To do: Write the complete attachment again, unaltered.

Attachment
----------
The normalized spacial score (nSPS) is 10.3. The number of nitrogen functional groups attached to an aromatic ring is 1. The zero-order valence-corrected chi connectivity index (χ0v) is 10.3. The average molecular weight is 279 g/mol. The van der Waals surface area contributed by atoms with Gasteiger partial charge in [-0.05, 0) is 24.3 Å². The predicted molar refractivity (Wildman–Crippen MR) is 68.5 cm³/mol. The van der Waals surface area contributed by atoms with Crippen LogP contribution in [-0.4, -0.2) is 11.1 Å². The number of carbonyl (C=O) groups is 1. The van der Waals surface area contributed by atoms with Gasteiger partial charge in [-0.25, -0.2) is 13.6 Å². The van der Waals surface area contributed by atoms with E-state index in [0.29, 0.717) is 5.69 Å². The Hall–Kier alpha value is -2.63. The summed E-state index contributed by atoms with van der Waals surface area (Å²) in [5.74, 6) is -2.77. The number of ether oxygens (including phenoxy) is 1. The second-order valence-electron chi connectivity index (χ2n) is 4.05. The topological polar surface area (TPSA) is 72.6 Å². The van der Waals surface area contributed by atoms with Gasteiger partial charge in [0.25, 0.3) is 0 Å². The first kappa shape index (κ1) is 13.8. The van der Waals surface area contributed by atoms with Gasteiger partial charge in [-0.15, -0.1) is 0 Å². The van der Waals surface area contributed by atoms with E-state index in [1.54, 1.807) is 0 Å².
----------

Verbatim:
The normalized spacial score (nSPS) is 10.3. The number of nitrogen functional groups attached to an aromatic ring is 1. The zero-order valence-corrected chi connectivity index (χ0v) is 10.3. The average molecular weight is 279 g/mol. The van der Waals surface area contributed by atoms with Gasteiger partial charge in [-0.05, 0) is 24.3 Å². The predicted molar refractivity (Wildman–Crippen MR) is 68.5 cm³/mol. The van der Waals surface area contributed by atoms with Crippen LogP contribution in [-0.4, -0.2) is 11.1 Å². The number of carbonyl (C=O) groups is 1. The van der Waals surface area contributed by atoms with Gasteiger partial charge in [-0.25, -0.2) is 13.6 Å². The van der Waals surface area contributed by atoms with E-state index in [0.29, 0.717) is 5.69 Å². The Hall–Kier alpha value is -2.63. The summed E-state index contributed by atoms with van der Waals surface area (Å²) in [5.74, 6) is -2.77. The number of ether oxygens (including phenoxy) is 1. The second-order valence-electron chi connectivity index (χ2n) is 4.05. The topological polar surface area (TPSA) is 72.6 Å². The van der Waals surface area contributed by atoms with Gasteiger partial charge in [0.25, 0.3) is 0 Å². The first kappa shape index (κ1) is 13.8. The van der Waals surface area contributed by atoms with Gasteiger partial charge in [-0.15, -0.1) is 0 Å². The van der Waals surface area contributed by atoms with E-state index in [1.54, 1.807) is 0 Å².